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In October 2017, the Building Ministers’ Forum (BMF) proposed to the Council of Australian Governments (COAG) that a national assessment be undertaken to consider applying a minimum accessibility standard for private dwellings in Australia through the National Construction Code (NCC).

Aim of this study:

  1. Test the hypothesis that some accessibility features are already incorporated into the most popular house designs being built in Australia, but not in a systematic way that makes all new builds accessible
  2. Demonstrate that accessibility features are basic elements of good house design for the general population, and not the features commonly seen in public accessible toilets and institutions
  3. Indicate the likely cost of including accessibility features in new builds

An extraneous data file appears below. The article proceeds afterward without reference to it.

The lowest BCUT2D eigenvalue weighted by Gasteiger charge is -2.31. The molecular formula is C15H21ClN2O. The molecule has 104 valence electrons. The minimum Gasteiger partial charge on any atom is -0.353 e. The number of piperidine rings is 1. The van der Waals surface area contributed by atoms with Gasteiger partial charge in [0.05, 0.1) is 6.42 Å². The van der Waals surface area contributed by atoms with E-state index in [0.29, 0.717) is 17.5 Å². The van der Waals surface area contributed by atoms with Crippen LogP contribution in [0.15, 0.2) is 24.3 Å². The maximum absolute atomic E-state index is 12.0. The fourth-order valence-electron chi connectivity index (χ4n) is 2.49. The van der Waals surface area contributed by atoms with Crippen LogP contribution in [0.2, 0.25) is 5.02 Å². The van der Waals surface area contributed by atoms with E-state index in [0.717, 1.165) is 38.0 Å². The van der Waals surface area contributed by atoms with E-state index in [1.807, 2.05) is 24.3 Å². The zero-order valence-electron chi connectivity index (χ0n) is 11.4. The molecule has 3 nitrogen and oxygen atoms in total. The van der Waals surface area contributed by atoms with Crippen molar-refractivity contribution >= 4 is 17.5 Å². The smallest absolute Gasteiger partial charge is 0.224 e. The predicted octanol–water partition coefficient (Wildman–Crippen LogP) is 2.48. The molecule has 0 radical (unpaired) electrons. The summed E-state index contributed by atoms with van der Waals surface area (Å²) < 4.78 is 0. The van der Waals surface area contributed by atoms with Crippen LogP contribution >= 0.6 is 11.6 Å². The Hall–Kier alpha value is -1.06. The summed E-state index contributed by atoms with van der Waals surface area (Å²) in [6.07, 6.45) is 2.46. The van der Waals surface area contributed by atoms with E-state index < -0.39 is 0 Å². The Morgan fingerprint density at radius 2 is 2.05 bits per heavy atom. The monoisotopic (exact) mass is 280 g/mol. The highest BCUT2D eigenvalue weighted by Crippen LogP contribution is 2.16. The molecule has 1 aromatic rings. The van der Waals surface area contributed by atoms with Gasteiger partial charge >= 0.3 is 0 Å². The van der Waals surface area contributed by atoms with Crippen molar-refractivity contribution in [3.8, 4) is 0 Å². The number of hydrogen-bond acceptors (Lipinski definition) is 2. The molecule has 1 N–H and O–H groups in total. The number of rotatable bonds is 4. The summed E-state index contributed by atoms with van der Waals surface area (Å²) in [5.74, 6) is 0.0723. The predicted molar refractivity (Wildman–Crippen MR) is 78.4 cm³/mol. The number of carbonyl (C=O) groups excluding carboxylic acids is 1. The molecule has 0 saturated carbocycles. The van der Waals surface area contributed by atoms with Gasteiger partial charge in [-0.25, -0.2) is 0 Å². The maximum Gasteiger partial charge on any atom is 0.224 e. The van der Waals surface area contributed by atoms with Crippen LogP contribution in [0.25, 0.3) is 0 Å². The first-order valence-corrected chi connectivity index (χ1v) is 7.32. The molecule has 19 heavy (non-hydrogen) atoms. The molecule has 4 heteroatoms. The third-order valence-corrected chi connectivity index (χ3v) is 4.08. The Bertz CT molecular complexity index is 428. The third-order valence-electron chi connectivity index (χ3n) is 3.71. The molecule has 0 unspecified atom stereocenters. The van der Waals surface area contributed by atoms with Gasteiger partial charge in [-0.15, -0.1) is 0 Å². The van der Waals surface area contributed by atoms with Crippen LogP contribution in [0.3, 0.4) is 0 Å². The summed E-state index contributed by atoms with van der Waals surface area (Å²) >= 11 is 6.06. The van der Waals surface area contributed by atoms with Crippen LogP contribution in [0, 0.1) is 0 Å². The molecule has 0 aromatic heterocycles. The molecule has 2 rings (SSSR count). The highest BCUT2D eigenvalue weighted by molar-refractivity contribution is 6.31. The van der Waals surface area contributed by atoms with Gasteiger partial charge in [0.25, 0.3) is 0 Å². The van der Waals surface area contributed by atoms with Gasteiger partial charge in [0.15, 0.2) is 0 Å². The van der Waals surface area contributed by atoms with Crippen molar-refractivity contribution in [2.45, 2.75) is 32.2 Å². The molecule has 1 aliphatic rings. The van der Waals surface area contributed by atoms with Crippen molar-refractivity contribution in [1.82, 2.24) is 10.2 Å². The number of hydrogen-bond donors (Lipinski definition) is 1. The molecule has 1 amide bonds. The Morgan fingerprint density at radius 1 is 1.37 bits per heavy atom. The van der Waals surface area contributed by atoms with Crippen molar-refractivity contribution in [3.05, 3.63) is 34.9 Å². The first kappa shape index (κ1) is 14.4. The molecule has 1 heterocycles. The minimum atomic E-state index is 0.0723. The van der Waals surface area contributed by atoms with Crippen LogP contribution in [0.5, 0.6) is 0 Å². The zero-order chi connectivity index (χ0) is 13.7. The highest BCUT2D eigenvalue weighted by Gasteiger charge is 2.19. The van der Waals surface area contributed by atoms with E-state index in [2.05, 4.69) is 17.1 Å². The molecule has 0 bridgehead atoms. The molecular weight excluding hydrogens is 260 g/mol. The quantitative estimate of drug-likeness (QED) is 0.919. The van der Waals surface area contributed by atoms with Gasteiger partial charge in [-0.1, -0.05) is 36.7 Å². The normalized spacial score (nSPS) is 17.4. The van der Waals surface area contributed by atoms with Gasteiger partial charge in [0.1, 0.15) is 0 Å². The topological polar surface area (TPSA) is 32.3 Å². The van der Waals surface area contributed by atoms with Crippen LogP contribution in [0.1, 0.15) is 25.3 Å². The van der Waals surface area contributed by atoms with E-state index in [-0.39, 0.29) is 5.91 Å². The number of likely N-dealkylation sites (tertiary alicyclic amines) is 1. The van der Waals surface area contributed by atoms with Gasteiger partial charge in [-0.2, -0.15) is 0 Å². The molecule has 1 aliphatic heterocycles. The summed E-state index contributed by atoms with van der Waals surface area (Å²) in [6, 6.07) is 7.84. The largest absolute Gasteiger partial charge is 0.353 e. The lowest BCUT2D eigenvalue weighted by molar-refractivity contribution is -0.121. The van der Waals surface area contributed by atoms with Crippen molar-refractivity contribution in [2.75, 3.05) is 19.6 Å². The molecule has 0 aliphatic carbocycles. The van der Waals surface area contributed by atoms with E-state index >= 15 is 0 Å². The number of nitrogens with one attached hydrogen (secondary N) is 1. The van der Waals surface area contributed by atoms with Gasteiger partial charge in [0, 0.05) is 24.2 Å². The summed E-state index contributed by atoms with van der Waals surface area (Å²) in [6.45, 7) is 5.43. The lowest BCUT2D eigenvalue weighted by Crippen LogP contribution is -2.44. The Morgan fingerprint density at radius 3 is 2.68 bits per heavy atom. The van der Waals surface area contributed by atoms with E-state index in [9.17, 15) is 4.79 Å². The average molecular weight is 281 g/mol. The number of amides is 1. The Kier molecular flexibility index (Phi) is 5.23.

This study audited 20 of the most popular house designs from Australia’s most active volume home builders. It found that many features of the Silver, Gold and Platinum levels of Liveable Housing Australia’s (LHA) Liveable Housing Design Guidelines are already incorporated into new dwellings produced by these builders.

This study demonstrates that consistently incorporating accessible features into the building code for all new dwellings would not be a significant impost on volume builders of residential housing in Australia. Indeed, the country’s biggest builders are already incorporating most of these features in some new builds because they are consistent with good design. The findings of this study support the idea that well-designed housing that works for people with mobility impairments does not compromise the design of housing for the general population – rather it enhances the built environment.

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